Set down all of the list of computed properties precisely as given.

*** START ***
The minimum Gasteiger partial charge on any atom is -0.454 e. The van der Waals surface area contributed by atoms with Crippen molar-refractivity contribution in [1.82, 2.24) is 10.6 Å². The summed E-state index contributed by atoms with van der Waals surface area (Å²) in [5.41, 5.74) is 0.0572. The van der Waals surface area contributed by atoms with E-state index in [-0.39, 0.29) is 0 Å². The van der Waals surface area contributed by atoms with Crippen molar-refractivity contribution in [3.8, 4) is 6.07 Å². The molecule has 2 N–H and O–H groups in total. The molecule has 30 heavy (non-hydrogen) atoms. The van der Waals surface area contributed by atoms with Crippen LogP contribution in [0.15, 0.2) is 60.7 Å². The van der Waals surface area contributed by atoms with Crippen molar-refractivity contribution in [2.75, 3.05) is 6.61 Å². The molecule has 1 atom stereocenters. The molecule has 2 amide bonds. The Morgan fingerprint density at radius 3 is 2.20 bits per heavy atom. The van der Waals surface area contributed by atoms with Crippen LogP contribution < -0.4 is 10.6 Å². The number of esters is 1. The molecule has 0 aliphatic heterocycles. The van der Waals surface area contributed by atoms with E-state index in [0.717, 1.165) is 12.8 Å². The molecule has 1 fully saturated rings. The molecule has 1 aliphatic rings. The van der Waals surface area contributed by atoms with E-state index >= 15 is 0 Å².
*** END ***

The minimum Gasteiger partial charge on any atom is -0.454 e. The van der Waals surface area contributed by atoms with Crippen molar-refractivity contribution in [1.82, 2.24) is 10.6 Å². The summed E-state index contributed by atoms with van der Waals surface area (Å²) in [5.41, 5.74) is 0.0572. The van der Waals surface area contributed by atoms with E-state index in [-0.39, 0.29) is 0 Å². The van der Waals surface area contributed by atoms with Crippen molar-refractivity contribution in [3.8, 4) is 6.07 Å². The molecule has 2 N–H and O–H groups in total. The molecule has 30 heavy (non-hydrogen) atoms. The van der Waals surface area contributed by atoms with Crippen LogP contribution in [0.15, 0.2) is 60.7 Å². The van der Waals surface area contributed by atoms with Crippen molar-refractivity contribution in [2.75, 3.05) is 6.61 Å². The molecule has 1 atom stereocenters. The molecule has 2 amide bonds. The Morgan fingerprint density at radius 3 is 2.20 bits per heavy atom. The van der Waals surface area contributed by atoms with Crippen LogP contribution < -0.4 is 10.6 Å². The number of esters is 1. The molecule has 0 aliphatic heterocycles. The van der Waals surface area contributed by atoms with E-state index in [0.717, 1.165) is 12.8 Å². The molecule has 1 fully saturated rings. The molecule has 1 aliphatic rings. The van der Waals surface area contributed by atoms with E-state index >= 15 is 0 Å².